TPAJAX was the operation conducted by the CIA to remove Mossagedeh and reinstate the Shah Reza to the Peacock Throne. My uncle was an integral part of the Op. He answered to Kermit Roosevelt, Jr. a cousin of TR III. Kermie didn't listen to wise counsel and sided with the Limeys and the Oil Interests.
This Op may have been the only big mistake of the Eisenhower Administration.

Manifesto Joe said...

Oh, yeah, you're right, it was Kermit. I seem to recall being corrected about that before.

Old Scout said...

Before they dropped the handkerchief, Uncle was against the entire mess. He was one of the CIA people just after WW-II that was educated before the war, BS, and re-educated after the war, MS/MPA, to shed the shackles of European Colonialism. He recognized VietNam as a viable social and economic culture capable of self-governing. Later, he argued that Persia was also in position to do so and yielding to Mossagedeh was politically supportable, in the long run ... and any other option pursued would generate anything from a mildly restrictive theocracy to a full-blown caliphate. Most seemed to ignore the social strides made by the Pahlavis while Mossagedeh was PM. Women shed the burkas, got the vote, held jobs, drove cars, were educated ... yes and even some lived alone.

You are absolutely correct. Support for Israel is not the cause of our problems in Persia, Arabia and Palatinate. The coup or counter-coup or royal screaming-mimi we pulled in Iran is the origin of our problems in the M.E. TPAJAX stands as a monument to ill-conceived diplomatic statecraft, values & research. We have not altered our values much since then.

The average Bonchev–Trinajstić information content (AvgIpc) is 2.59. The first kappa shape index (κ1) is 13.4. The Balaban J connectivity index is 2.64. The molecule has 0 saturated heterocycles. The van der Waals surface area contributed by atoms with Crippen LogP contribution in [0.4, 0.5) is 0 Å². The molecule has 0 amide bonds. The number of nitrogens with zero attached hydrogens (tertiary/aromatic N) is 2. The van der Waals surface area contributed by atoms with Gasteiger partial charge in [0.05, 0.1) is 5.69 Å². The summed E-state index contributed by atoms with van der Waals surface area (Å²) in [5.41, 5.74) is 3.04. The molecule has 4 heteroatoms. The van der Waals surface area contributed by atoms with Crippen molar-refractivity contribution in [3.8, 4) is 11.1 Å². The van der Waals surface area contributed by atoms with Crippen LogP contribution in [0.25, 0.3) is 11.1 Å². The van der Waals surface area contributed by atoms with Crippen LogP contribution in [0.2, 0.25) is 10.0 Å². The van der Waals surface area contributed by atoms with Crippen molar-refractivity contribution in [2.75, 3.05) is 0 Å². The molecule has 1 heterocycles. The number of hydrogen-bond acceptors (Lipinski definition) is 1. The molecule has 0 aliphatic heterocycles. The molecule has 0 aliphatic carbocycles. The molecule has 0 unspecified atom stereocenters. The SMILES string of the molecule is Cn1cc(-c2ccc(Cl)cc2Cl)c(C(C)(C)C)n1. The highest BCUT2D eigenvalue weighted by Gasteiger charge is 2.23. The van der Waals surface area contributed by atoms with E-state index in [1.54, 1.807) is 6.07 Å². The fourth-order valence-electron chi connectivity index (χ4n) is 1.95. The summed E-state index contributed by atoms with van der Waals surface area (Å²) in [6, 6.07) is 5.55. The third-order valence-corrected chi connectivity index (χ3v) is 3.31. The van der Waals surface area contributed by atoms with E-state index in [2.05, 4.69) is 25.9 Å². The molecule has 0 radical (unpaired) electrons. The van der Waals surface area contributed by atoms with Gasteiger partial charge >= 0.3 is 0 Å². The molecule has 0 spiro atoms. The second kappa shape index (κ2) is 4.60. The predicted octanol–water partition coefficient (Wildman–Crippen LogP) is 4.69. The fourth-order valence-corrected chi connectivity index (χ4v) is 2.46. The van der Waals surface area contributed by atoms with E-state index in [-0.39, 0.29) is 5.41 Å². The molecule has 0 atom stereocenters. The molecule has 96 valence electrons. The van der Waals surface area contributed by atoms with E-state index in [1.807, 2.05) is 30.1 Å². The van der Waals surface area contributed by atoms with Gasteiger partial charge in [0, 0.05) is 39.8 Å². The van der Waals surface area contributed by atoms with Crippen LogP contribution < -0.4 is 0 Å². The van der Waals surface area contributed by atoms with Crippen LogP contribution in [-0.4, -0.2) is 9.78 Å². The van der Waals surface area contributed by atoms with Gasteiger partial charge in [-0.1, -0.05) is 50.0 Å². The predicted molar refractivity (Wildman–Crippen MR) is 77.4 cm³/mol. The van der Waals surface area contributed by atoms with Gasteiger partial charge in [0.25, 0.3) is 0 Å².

Burr Deming said...

The New Year starts with good news. Manifesto Joe is back.

Marc McDonald said...

Usually, I find it difficult to argue with the right-wing crowd. Their point-of-view is just so radically different from mine that I'm often at a loss for words.

But I did recently get the better of this one wingnut that I argued with at my local coffee shop.

He was angrily and passionately defending the Iraq War. He was so angry that he was red in the face and was practically screaming at me.

He started rattling off all this supposed "evidence" that the U.N. had that claimed that Saddam had WMD. I then calmly said, "So America now puts its soldiers in harm's way based on the U.N. says? I guess this is not your father's Republican Party."

He had no answer for that.

However, he then started claiming that the Iraq War was still justified. He said it was all about "defending our freedoms."

I then asked him how old he was. He said he was 35. I asked him, if the Iraq War was really about "defending our freedoms" then why, exactly, didn't he sign up to go fight?

"You believed this war was about defending America's freedom? And even that wasn't important enough for you to sign up in the military? Then, what, exactly, would motivate you to ever sign up for the military?"

He was at a loss for this as well.

I then explained to him that, although I'm a peace-loving "Lib," I'm not necessarily anti-war. I told him that if I really believed that America's freedom was at stake, I would sign up to go fight in a war (especially if I was 35 years old).

The wingnut had no answer for any of this. He started babbling about how the economy was in "relatively good shape" when Obama was elected and now it was a "mess." I paid for my coffee and just left the store.

Old Scout said...

HELL YES!!!!!!!!!!!!